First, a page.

Understand the effects of overpopulation with Subrata Roy Sahara

Overpopulation in India: How the problem is stunting the growth of the largest democracy in the world

Overpopulation in India

Every nook and cranny of India is a clear display of the increasing population. Airport, railway station, metro station, bus stop, shopping mall, hospital, market, temple, a social/religious gathering – one can find all these places to be overcrowded at any time of the day. This is a clear indicator of overpopulation in the country.
Eminent personalities like Sahara India Pariwar founder – Subrata Roy, Associate Fellow at the Asia Society – Mira Kamdar, and celebrated author Rajendra K Sharma have raised voice against the problem of overpopulation in India. Through his book Think with Me, Subrata Roy Sahara has attempted to make the effects of overpopulation a common knowledge.

The Indian census (2011) revealed that the population of India crossed the 1-billion mark. This made India the second most populous country in the world after China. Various studies have time and again projected that India will be the world’s most populous country, surpassing China, by no later than 2025.

While India’s population has quadrupled in the last 70 years, the same growth has been witnessed in the population control policies implemented by China in the same duration. Also, India has only 2.4 percent of the world’s land share, while its share of the global population is around 18 percent.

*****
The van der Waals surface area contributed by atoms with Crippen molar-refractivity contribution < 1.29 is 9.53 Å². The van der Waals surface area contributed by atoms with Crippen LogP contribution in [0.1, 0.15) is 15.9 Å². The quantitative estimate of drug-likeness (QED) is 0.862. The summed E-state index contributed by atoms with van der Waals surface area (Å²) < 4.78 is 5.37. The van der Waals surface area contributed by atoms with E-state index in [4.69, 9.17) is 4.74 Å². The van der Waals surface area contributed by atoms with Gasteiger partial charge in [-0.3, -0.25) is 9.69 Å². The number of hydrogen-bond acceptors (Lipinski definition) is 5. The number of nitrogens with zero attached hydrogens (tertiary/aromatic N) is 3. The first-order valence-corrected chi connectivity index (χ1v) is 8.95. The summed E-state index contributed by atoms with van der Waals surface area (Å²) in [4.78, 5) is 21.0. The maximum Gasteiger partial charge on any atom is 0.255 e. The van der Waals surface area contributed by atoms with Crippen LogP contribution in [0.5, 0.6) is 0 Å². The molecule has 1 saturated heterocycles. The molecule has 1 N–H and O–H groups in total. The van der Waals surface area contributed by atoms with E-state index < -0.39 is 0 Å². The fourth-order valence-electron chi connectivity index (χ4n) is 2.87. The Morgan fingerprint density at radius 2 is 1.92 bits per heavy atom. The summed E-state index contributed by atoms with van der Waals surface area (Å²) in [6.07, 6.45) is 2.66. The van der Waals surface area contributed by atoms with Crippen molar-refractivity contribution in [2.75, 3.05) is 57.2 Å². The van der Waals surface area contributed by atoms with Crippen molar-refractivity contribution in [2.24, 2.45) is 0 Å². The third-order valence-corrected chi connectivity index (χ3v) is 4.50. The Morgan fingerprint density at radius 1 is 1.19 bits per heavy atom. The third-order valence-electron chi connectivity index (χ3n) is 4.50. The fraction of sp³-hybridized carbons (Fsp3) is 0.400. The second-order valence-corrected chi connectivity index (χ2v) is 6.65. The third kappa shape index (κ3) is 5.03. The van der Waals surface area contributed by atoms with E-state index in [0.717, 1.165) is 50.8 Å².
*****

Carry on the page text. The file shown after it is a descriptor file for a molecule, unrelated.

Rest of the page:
Our neighbor China has a population of 1.40 billion and the habitable land is about 93 lakh square kilometers. On the other hand, India has a population of 1.35 billion, while the habitable land is only 34 lakh square kilometers. If the population continues to grow at the same rate, soon the country would run out of habitable land.

Despite the fact that a number of policies, family planning, and welfare programs have been undertaken by the Government of India, the stabilization of population can take place only by 2050. The tremendous growth of population is a complex problem that persists in the country despite seven decades of independence.

Uncontrolled population growth directly affects the availability of drinking water and sewage treatment facilities, rapid depletion of natural resources, increased deforestation, extinction of many plant and animal species due to loss of ecosystems, hunger and extreme poverty, along with high infant and child mortality rate.

Overpopulation can only be curbed by spreading more awareness, and implementing measures like birth control and increased access to birth control devices. What we need to understand is the urgency of the problem, and how it’s going to affect our future generations.

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